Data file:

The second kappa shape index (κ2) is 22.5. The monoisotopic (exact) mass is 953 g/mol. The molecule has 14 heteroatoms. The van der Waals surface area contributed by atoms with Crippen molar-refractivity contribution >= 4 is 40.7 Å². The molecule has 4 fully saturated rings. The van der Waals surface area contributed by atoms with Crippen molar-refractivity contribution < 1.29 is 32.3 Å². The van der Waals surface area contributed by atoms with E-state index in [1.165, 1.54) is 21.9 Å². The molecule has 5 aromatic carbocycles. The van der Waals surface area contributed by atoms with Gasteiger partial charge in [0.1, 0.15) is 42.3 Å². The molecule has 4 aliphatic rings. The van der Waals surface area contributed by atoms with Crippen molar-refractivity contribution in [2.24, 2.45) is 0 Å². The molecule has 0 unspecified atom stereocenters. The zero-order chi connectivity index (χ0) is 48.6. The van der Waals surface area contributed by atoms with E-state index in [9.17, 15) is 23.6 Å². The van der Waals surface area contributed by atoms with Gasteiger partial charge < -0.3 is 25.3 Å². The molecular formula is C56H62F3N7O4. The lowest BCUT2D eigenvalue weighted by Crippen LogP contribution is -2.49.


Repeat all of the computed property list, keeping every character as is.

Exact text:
The second kappa shape index (κ2) is 22.5. The monoisotopic (exact) mass is 953 g/mol. The molecule has 14 heteroatoms. The van der Waals surface area contributed by atoms with Crippen molar-refractivity contribution >= 4 is 40.7 Å². The molecule has 4 fully saturated rings. The van der Waals surface area contributed by atoms with Crippen molar-refractivity contribution < 1.29 is 32.3 Å². The van der Waals surface area contributed by atoms with E-state index in [1.165, 1.54) is 21.9 Å². The molecule has 5 aromatic carbocycles. The van der Waals surface area contributed by atoms with Gasteiger partial charge in [0.1, 0.15) is 42.3 Å². The molecule has 4 aliphatic rings. The van der Waals surface area contributed by atoms with Crippen molar-refractivity contribution in [2.24, 2.45) is 0 Å². The molecule has 0 unspecified atom stereocenters. The zero-order chi connectivity index (χ0) is 48.6. The van der Waals surface area contributed by atoms with E-state index in [9.17, 15) is 23.6 Å². The van der Waals surface area contributed by atoms with Gasteiger partial charge < -0.3 is 25.3 Å². The molecular formula is C56H62F3N7O4. The lowest BCUT2D eigenvalue weighted by Crippen LogP contribution is -2.49.